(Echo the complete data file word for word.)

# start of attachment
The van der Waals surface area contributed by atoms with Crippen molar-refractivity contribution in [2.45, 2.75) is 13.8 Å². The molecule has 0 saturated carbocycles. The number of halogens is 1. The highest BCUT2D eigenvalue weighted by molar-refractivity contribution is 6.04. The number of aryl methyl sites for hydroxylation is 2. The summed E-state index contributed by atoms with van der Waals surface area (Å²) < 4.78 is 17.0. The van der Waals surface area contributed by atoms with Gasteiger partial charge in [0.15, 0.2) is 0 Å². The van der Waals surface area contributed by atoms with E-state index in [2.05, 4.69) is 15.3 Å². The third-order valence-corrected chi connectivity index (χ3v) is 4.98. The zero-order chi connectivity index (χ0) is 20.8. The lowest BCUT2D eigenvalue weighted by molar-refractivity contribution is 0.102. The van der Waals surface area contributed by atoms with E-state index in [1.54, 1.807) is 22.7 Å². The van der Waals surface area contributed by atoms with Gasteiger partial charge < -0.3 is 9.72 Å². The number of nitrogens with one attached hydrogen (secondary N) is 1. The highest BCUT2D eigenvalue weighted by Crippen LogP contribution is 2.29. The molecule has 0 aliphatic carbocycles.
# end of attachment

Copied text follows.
The van der Waals surface area contributed by atoms with Crippen molar-refractivity contribution in [2.45, 2.75) is 13.8 Å². The molecule has 0 saturated carbocycles. The number of halogens is 1. The highest BCUT2D eigenvalue weighted by molar-refractivity contribution is 6.04. The number of aryl methyl sites for hydroxylation is 2. The summed E-state index contributed by atoms with van der Waals surface area (Å²) < 4.78 is 17.0. The van der Waals surface area contributed by atoms with Gasteiger partial charge in [0.15, 0.2) is 0 Å². The van der Waals surface area contributed by atoms with E-state index in [2.05, 4.69) is 15.3 Å². The third-order valence-corrected chi connectivity index (χ3v) is 4.98. The zero-order chi connectivity index (χ0) is 20.8. The lowest BCUT2D eigenvalue weighted by molar-refractivity contribution is 0.102. The van der Waals surface area contributed by atoms with E-state index in [1.54, 1.807) is 22.7 Å². The van der Waals surface area contributed by atoms with Gasteiger partial charge < -0.3 is 9.72 Å². The number of nitrogens with one attached hydrogen (secondary N) is 1. The highest BCUT2D eigenvalue weighted by Crippen LogP contribution is 2.29. The molecule has 0 aliphatic carbocycles.